• Medical payments/personal Injury protection: Pays your accident-related medical bills, no matter who is at fault

Most states require bodily injury and property damage liability, uninsured/underinsured motorist, and personal injury protection.


According to Damico, a driver could get liability insurance for a vehicle with a salvage title with certain carriers, but “most carriers would not be able to add comprehensive and collision.” He added that these coverages may not be necessary due to the vehicle’s decreased value. 

“Ultimately, what is and isn’t covered depends on the carrier, and some will require an inspection of the vehicle to show it has been repaired before offering full coverage,” Damico said. 

Salvage Title Insurance Rules

In most states, obtaining insurance for a salvage vehicle is similar. You won’t be able to get insurance for the car until you’ve gone through the process of cleaning up the car’s salvage title through repairs, inspections, and paying fees. 

This may include undergoing a salvage inspection, plus providing proof of ownership, the insurance adjuster’s report on needed repairs, and proof of those repairs to your state’s department of motor vehicles. With the new “rebuilt,” “restored,” or “operable” status, the car is drivable and, theoretically, insurable.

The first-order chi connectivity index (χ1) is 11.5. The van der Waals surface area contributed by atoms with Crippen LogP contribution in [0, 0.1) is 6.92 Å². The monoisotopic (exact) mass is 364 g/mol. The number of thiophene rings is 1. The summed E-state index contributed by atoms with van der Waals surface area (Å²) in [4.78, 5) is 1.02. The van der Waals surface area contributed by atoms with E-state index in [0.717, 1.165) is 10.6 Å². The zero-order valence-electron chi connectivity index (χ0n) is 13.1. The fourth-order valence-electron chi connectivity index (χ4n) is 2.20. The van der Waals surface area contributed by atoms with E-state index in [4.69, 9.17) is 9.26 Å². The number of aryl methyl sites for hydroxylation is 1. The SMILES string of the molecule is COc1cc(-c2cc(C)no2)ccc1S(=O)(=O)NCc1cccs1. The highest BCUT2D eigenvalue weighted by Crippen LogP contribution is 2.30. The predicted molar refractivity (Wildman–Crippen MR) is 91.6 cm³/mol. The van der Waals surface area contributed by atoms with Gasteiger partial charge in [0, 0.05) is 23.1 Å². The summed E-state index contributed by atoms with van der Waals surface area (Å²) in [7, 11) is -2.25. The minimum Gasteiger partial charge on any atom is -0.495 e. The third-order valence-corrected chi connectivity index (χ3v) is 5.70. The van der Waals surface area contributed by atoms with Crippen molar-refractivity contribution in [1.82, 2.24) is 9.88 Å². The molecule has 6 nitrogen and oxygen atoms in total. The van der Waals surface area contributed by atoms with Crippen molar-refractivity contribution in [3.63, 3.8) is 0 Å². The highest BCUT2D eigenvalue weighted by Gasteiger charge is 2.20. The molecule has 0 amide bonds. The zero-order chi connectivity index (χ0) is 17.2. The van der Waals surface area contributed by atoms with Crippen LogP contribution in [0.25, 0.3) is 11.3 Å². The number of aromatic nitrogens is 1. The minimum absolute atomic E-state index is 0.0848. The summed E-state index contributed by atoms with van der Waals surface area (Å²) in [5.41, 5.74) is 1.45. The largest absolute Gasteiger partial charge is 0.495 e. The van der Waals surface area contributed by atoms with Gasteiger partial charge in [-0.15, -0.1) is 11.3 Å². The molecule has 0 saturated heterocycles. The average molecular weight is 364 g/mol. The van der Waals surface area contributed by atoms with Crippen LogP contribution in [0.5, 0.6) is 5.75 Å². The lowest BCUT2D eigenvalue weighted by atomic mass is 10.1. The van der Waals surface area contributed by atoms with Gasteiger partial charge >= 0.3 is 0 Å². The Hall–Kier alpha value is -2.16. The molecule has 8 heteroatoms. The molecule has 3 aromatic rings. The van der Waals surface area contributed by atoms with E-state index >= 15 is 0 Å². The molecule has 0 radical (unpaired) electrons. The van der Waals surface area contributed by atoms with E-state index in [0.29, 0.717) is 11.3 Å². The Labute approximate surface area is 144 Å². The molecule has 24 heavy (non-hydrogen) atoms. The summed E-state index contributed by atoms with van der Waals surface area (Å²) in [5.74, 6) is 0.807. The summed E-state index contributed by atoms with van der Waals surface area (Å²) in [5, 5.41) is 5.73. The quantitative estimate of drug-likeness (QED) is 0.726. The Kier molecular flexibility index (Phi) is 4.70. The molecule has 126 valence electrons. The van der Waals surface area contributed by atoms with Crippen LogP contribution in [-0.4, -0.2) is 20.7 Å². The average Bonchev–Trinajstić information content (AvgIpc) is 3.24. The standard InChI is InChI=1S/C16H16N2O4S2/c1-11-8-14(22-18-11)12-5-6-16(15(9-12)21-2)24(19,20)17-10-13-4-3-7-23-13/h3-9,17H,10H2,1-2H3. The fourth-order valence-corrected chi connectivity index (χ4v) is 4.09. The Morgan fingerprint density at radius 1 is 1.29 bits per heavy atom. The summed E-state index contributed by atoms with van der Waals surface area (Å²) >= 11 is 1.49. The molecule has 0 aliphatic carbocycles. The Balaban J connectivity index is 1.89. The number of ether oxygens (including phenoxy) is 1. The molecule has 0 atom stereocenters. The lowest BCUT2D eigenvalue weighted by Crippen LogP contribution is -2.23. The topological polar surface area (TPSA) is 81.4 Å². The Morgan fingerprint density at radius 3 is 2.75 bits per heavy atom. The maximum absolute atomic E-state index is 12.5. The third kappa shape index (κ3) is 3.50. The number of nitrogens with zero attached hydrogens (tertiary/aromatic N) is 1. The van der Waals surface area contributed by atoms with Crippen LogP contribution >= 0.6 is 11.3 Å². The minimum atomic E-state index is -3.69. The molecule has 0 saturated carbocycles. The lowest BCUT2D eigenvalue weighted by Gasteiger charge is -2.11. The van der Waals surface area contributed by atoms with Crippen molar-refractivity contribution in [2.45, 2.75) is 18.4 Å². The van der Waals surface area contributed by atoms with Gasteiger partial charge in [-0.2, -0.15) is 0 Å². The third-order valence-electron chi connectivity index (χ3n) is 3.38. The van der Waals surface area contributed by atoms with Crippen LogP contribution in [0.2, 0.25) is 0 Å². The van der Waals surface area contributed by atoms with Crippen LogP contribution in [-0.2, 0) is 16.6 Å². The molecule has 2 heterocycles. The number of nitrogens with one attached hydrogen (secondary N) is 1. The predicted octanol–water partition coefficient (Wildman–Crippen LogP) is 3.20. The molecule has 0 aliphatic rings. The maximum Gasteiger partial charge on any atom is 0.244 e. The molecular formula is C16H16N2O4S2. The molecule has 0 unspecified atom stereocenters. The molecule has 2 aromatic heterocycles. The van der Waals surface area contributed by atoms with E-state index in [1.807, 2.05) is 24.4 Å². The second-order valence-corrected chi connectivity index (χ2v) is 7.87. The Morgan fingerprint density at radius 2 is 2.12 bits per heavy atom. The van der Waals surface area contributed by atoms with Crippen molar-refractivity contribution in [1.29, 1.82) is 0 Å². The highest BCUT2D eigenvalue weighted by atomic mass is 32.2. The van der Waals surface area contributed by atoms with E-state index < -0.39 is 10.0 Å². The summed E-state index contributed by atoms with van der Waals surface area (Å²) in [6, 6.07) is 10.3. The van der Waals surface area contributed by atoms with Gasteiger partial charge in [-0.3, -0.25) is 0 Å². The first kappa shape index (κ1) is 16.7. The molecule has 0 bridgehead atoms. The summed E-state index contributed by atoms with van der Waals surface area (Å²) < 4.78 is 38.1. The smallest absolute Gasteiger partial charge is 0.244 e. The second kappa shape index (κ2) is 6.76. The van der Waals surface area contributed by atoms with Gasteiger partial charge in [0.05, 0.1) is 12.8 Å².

For example, in New York, you can’t legally operate a vehicle branded as salvage or get it insured until it passes an inspection. If the car is determined to be in a safe condition, the state’s Department of Motor Vehicle (DMV) will issue a new “Rebuilt Salvage: NY” title. Once you have the title, you can begin your search for insurance.

However, going through these steps and passing inspection doesn’t mean you’ll easily find coverage from an insurance company.

Frequently Asked Questions (FAQs)

What car insurance companies cover salvage titles?

As a sampling, the Jerry app works with more than 50 car insurance companies, but those providing salvage title insurance, Damico explained, are less than a dozen.

Challenges stem from insurance carriers and their underwriting standards. So you may need to shop around quite a bit to find an insurance company willing to provide your vehicle with the coverage you desire. 

Is it worth it to insure a salvage title?

Even if a state clears a rebuilt salvage car for use on public roads, the owner must find insurance before registering and driving the car on those roads. 

If you can’t find insurance with your current carrier, you may have to investigate your state’s market of last resort, also known as an assigned risk plan, Boggs said. “This might be the owner’s only option.”